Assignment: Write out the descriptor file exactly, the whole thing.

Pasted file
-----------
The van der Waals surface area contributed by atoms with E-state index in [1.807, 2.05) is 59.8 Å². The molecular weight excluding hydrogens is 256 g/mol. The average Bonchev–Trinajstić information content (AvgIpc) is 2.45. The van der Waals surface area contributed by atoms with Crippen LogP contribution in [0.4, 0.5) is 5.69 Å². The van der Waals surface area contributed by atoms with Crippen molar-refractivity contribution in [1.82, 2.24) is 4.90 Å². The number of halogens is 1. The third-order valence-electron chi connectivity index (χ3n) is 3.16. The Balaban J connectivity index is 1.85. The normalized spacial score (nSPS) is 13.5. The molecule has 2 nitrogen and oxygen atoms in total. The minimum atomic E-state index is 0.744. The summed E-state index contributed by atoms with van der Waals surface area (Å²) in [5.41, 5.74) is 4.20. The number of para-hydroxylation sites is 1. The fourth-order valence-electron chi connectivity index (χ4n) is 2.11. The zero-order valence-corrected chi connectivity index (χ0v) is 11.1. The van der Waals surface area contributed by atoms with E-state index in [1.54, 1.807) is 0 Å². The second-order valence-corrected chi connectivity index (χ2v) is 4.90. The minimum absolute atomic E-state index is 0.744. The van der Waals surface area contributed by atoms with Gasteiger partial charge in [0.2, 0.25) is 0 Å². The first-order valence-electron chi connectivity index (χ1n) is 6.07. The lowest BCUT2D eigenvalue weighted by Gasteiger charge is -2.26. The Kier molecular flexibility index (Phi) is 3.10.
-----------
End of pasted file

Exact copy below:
The van der Waals surface area contributed by atoms with E-state index in [1.807, 2.05) is 59.8 Å². The molecular weight excluding hydrogens is 256 g/mol. The average Bonchev–Trinajstić information content (AvgIpc) is 2.45. The van der Waals surface area contributed by atoms with Crippen LogP contribution in [0.4, 0.5) is 5.69 Å². The van der Waals surface area contributed by atoms with Crippen molar-refractivity contribution in [1.82, 2.24) is 4.90 Å². The number of halogens is 1. The third-order valence-electron chi connectivity index (χ3n) is 3.16. The Balaban J connectivity index is 1.85. The normalized spacial score (nSPS) is 13.5. The molecule has 2 nitrogen and oxygen atoms in total. The minimum atomic E-state index is 0.744. The summed E-state index contributed by atoms with van der Waals surface area (Å²) in [5.41, 5.74) is 4.20. The number of para-hydroxylation sites is 1. The fourth-order valence-electron chi connectivity index (χ4n) is 2.11. The zero-order valence-corrected chi connectivity index (χ0v) is 11.1. The van der Waals surface area contributed by atoms with E-state index in [1.54, 1.807) is 0 Å². The second-order valence-corrected chi connectivity index (χ2v) is 4.90. The minimum absolute atomic E-state index is 0.744. The van der Waals surface area contributed by atoms with Gasteiger partial charge in [0.2, 0.25) is 0 Å². The first-order valence-electron chi connectivity index (χ1n) is 6.07. The lowest BCUT2D eigenvalue weighted by Gasteiger charge is -2.26. The Kier molecular flexibility index (Phi) is 3.10.